Manager John Gibbons builds his lineup around baseball’s best three-four hitter combination: OF Jose Bautista (173 wRC+) and 1B Edwin Encarnacion (152 wRC+). They have 35 homers, 70 extra-base hits, 86 walks, and 91 strikeouts combined. SS Jose Reyes (105 wRC+) leads off and former Yankee OF Melky Cabrera (119 wRC+) gets the cushy job of batting second between Reyes and Bautista. Add in a healthy Lind and the top five of the Toronto lineup is devastating. I remember when the Yankees had a lineup like that.
3B Brett Lawrie (92 wRC+) headlines the rest of the lineup, and he has been spending some time at second base so 3B Juan Francisco (135 wRC+) and his huge lefty power can play against righties. OF Anthony Gose (89 wRC+) has been playing center while Rasmus is out and IF Steve Tolleson (122 wRC+ in limited time) is the backup infielder. Yes, he is Wayne’s son. The Jays are currently carrying three catchers — former Yankee C Dioner Navarro (83 wRC+), former Met C Josh Thole (106 wRC+ in limited time), and C Erik Kratz (80 wRC+) — for whatever reason.
Tuesday: RHP Masahiro Tanaka (vs. TOR) vs. RHP Marcus Stroman (No vs. NYY)
Stroman, 23, was the 22nd overall pick in the 2012 draft and he zoomed to the big leagues in less than two years. He has a 5.18 ERA (3.04 FIP) in 24.1 innings spread across three starts and five relief appearances so far, and both his walk (1.11 BB/9 and 2.7 BB%) and ground ball (56.0%) rates are excellent. Stroman has also kept the ball in the park (0.74 HR/9 and 7.7 HR/FB%) and kept righties in check (.303 wOBA), though lefties have crushed him (.426 wOBA) and his strikeout rate isn’t anything special (7.77 K/9 and 18.9 K%). A mid-90s four-seamer is his main offering and he uses it a lot, nearly 60% of the time. Stroman also throws a low-90s cutter, mid-80s sliders and changeups, and a low-80s curve. He’s a tiny little guy at 5-foot-9 and 185 lbs., but he’s got a huge arm.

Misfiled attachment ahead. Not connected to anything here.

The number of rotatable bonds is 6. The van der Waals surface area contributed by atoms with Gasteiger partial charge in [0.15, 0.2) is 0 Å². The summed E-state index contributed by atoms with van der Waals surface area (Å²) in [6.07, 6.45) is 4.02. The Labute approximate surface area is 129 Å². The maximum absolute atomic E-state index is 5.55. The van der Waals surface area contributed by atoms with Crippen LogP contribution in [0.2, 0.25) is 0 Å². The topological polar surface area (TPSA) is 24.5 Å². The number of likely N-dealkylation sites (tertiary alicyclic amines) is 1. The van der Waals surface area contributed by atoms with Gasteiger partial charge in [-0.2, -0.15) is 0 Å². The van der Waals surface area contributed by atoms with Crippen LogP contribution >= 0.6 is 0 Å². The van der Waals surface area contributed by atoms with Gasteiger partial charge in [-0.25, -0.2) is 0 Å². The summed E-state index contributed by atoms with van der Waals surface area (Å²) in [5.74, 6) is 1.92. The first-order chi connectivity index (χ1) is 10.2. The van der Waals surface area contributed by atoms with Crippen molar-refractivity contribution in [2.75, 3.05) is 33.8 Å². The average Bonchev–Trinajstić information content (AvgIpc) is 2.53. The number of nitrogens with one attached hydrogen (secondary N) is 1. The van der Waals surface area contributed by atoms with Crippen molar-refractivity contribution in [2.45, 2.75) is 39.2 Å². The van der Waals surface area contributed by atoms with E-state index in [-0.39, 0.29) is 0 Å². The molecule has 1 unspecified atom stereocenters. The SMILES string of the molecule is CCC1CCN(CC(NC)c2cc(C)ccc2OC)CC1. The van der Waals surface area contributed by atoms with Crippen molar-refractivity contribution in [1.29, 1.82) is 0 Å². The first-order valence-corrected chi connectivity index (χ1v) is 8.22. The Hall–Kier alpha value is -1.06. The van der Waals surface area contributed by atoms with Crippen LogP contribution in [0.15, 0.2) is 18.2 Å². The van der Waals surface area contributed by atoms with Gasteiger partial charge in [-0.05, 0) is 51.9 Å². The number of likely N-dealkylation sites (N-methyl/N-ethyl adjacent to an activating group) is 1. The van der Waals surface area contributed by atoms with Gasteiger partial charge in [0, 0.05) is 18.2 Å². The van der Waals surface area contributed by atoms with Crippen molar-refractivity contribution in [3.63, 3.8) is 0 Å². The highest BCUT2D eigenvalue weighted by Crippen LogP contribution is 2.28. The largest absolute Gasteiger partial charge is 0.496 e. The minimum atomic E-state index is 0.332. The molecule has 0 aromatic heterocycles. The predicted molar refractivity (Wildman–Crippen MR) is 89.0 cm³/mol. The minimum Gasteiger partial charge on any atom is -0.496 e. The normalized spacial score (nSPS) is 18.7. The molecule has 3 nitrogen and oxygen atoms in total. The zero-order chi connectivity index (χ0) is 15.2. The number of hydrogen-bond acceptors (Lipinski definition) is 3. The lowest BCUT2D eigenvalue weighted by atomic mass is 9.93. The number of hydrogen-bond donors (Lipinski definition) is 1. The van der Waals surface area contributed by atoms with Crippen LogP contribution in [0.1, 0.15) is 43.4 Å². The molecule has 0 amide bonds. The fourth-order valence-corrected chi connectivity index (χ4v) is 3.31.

Wednesday: RHP Chase Whitley (No vs. TOR) vs. LHP Mark Buehrle (vs. NYY)